DANICA CREAHAN WRITES — Though the elections occurred just a few weeks apart, New Zealanders and Americans are living in seemingly different worlds. With New Zealand at just under 2000 Covid-19 cases as a whole and the U.S. at more than  92,000 on election day alone, the one thing they had in common, heading into election season, was the goal of amassing a progressive majority. Only one country succeeded in its goal, and I’ll give you a hint-it’s the one that successfully handled the pandemic.

What was predicted to be a “blue wave” for the states this election turned out to be a slow, drawn out trickle. Democrats retained the House but lost seats. They have yet to take back the Senate, which will be narrowly decided in a run-off election this January. Regardless of what happens in Georgia, the United States election was so close it kept the world waiting for the results for nearly four days- hardly a “wave.”

Meanwhile, in late October, incumbent Prime Minister Jacinda Ardern’s center-left Labour Party won 49.1% of the votes, bringing in a projected 64 Parliamentary seats-a clear majority- to her party. The opposition, right- leaning party won only 35 of the 120-seats up for grabs. No party has won an outright majority in New Zealand since it began using a Mixed Member Proportional representation (MMP) voting system in 1996.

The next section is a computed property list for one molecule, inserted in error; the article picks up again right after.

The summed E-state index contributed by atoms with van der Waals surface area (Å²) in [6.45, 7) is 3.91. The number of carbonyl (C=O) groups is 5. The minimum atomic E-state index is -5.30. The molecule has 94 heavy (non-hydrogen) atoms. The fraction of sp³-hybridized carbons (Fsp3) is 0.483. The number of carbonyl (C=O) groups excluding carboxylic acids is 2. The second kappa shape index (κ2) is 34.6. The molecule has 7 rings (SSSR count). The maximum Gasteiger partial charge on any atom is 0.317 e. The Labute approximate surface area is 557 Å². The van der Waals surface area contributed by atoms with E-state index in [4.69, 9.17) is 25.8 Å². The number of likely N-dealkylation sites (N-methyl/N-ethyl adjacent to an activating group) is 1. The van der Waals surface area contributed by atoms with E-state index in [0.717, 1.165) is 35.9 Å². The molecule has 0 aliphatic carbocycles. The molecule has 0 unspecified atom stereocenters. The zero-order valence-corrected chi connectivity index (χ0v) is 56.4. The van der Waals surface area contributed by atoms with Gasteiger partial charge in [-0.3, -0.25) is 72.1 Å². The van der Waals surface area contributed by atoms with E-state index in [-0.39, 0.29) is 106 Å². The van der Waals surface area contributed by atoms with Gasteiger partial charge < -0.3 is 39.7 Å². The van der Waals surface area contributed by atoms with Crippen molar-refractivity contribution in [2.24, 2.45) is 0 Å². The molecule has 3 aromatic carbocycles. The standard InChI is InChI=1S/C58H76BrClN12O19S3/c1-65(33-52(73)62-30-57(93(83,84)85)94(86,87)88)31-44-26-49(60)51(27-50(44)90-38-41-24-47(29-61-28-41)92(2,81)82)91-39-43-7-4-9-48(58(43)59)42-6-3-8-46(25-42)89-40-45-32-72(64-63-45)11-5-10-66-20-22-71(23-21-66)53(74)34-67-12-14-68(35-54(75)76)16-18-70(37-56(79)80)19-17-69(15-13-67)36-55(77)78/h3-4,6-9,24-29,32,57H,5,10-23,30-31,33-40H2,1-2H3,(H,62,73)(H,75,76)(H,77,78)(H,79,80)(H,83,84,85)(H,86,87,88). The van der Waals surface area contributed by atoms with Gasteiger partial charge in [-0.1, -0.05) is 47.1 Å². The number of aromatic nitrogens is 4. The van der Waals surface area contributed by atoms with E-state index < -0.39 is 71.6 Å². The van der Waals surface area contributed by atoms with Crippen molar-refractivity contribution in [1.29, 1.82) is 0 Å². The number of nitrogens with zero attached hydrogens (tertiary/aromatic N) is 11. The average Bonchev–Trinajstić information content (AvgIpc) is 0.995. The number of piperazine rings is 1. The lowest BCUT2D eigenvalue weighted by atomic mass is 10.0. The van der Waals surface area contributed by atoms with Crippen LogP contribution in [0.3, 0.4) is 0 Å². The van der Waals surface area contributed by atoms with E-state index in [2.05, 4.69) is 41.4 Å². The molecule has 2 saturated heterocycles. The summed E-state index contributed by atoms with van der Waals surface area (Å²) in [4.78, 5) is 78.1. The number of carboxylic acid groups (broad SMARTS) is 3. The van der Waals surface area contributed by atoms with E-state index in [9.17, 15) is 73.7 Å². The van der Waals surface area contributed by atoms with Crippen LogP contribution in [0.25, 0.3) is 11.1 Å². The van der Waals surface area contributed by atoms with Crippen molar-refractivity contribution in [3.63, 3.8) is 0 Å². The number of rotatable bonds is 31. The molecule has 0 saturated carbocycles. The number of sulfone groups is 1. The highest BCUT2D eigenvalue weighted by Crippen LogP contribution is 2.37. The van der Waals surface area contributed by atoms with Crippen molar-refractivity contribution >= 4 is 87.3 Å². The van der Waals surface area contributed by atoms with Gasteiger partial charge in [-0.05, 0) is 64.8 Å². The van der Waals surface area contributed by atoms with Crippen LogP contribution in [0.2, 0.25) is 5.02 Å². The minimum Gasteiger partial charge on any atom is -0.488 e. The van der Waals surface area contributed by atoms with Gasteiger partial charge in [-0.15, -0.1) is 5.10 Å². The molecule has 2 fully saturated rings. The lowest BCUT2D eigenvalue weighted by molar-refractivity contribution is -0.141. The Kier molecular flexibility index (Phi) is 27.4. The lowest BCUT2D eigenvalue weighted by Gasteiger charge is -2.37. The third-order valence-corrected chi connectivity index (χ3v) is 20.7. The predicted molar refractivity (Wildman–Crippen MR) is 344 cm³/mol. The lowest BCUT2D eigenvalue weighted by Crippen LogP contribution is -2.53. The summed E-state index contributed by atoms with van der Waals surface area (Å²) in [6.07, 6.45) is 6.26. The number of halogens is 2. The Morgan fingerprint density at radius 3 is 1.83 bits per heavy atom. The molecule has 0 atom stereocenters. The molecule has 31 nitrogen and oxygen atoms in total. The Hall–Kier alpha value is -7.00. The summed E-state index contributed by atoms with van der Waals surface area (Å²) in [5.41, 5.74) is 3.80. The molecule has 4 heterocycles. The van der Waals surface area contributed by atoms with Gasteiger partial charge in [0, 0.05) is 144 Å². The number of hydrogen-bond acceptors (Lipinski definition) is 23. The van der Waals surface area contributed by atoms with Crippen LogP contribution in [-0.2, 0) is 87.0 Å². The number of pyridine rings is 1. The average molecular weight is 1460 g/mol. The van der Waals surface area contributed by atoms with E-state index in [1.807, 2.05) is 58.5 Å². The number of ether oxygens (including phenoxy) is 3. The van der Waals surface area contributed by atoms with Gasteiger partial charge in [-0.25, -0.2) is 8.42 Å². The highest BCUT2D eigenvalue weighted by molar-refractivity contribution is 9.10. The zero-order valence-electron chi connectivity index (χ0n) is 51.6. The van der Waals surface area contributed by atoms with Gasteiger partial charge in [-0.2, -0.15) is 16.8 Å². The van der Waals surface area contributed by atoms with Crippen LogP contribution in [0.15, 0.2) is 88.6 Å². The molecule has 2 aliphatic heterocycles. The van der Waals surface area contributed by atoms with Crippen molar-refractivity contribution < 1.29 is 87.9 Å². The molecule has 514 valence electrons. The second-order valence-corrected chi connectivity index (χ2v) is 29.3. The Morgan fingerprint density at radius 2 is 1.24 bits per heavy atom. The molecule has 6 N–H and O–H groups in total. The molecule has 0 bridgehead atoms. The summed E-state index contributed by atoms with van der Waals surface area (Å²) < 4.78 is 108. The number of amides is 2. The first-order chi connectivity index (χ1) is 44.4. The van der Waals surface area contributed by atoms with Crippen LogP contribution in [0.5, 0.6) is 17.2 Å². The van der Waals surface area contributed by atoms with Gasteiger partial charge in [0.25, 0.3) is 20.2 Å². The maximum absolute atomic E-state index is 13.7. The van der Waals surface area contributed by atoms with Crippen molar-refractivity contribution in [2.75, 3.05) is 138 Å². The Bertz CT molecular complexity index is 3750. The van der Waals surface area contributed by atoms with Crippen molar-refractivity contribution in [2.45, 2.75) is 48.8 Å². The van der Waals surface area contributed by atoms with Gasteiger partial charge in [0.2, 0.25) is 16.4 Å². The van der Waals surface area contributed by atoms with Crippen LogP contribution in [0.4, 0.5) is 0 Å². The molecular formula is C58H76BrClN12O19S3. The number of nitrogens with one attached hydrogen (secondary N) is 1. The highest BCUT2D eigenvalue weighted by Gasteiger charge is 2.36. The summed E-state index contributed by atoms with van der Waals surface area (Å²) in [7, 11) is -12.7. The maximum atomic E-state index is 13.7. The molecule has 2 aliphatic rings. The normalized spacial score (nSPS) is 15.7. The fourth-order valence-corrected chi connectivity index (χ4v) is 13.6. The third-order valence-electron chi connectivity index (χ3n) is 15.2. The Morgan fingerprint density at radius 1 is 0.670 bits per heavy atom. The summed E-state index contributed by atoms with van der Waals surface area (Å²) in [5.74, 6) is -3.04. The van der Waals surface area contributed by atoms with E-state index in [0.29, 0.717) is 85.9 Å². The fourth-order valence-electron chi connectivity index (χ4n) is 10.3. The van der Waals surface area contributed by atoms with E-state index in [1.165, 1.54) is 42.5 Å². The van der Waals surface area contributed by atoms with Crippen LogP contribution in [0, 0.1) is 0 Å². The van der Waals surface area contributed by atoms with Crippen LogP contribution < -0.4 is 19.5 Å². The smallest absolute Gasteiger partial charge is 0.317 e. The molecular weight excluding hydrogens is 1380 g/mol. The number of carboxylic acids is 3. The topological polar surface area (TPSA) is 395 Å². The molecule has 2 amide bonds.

Despite the two strikingly different outcomes-the U.S. Democratic Party failing to get its hoped-for landslide and the centre-left party’s victory, the parties led by Ardern and Joe Biden shared similarities in messaging.

In Ardern’s victory speech, she declared, “New Zealand has shown the Labour Party its greatest support in almost 50 years. We will not take your support for granted. And I can promise you we will be a party that governs for every New Zealander.”

President Elect Joe Biden echoed similar sentiments during his victory speech: “I pledge to be a president who seeks not to divide but unify, who doesn’t see red states and blue states, only sees the United States.”

Both candidates emphasized Covid-19 during election season, with Prime Minister Ardern declaring it the “Covid election,” and President Elect Biden making a concerted effort to encourage mask wearing. Both candidates ran on platforms that addressed climate change, education, and raising taxes on top earners.

So, what contributed to New Zealand’s Labor Party’s massive and decisive victory? The country has widely rejected populism. At the ballot box, New Zealanders did not vote for the few populist candidates campaigning on fringe ideas and conspiracy theories. Britain’s left-leaning newspaper “The Guardian” attributes this partially to New Zealanders’ widespread contentment with government since the 90’s.

“When you look at the numbers, New Zealanders have essentially been satisfied with their government since 1999,”  Stephen Mills, the head of UMR, Labour’s polling firm, told the Guardian.

Meanwhile, back in the U.S., according to the American Customer Satisfaction Index’s Federal Government Report of 2019, citizen satisfaction with the U.S. federal government declined for the second straight year, slipping 1.2%, to a score of 68.1. And Americans are far from done with fringe candidates. Georgians elected Marjorie Taylor Greene, a vocal QAnon supporter with outrightly bigoted views, to Congress this year.

Will 2022 be the year of the long awaited “blue wave” in America? Or will we forever remain on a distant shore, in New Zealand’s progressive, unified shadow?

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